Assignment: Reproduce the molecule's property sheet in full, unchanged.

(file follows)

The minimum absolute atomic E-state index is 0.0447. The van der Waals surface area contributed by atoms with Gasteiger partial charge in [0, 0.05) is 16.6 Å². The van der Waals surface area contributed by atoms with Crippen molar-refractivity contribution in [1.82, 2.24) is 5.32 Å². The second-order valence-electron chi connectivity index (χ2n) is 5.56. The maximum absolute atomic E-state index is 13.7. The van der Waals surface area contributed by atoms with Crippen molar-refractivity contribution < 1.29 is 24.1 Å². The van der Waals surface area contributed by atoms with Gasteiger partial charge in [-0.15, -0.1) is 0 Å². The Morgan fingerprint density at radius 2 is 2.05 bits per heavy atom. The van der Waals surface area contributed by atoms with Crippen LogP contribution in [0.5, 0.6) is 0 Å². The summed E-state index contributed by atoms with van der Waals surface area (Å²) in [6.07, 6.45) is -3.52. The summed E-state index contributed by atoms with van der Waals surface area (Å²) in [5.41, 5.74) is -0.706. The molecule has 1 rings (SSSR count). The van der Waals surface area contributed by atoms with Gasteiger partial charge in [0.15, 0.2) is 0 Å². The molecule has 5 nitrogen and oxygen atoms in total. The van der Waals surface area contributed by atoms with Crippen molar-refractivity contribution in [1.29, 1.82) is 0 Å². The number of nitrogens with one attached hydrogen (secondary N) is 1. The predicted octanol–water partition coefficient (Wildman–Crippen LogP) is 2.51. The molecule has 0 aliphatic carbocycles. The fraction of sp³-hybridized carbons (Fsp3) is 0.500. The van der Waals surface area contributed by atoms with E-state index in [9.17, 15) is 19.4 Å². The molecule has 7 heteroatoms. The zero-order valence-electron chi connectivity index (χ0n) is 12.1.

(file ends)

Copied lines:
The minimum absolute atomic E-state index is 0.0447. The van der Waals surface area contributed by atoms with Gasteiger partial charge in [0, 0.05) is 16.6 Å². The van der Waals surface area contributed by atoms with Crippen molar-refractivity contribution in [1.82, 2.24) is 5.32 Å². The second-order valence-electron chi connectivity index (χ2n) is 5.56. The maximum absolute atomic E-state index is 13.7. The van der Waals surface area contributed by atoms with Crippen molar-refractivity contribution < 1.29 is 24.1 Å². The van der Waals surface area contributed by atoms with Gasteiger partial charge in [-0.15, -0.1) is 0 Å². The Morgan fingerprint density at radius 2 is 2.05 bits per heavy atom. The van der Waals surface area contributed by atoms with Crippen LogP contribution in [0.5, 0.6) is 0 Å². The summed E-state index contributed by atoms with van der Waals surface area (Å²) in [6.07, 6.45) is -3.52. The summed E-state index contributed by atoms with van der Waals surface area (Å²) in [5.41, 5.74) is -0.706. The molecule has 1 rings (SSSR count). The van der Waals surface area contributed by atoms with Gasteiger partial charge in [0.15, 0.2) is 0 Å². The molecule has 5 nitrogen and oxygen atoms in total. The van der Waals surface area contributed by atoms with Crippen molar-refractivity contribution in [1.29, 1.82) is 0 Å². The number of nitrogens with one attached hydrogen (secondary N) is 1. The predicted octanol–water partition coefficient (Wildman–Crippen LogP) is 2.51. The molecule has 0 aliphatic carbocycles. The fraction of sp³-hybridized carbons (Fsp3) is 0.500. The van der Waals surface area contributed by atoms with E-state index in [9.17, 15) is 19.4 Å². The molecule has 7 heteroatoms. The zero-order valence-electron chi connectivity index (χ0n) is 12.1.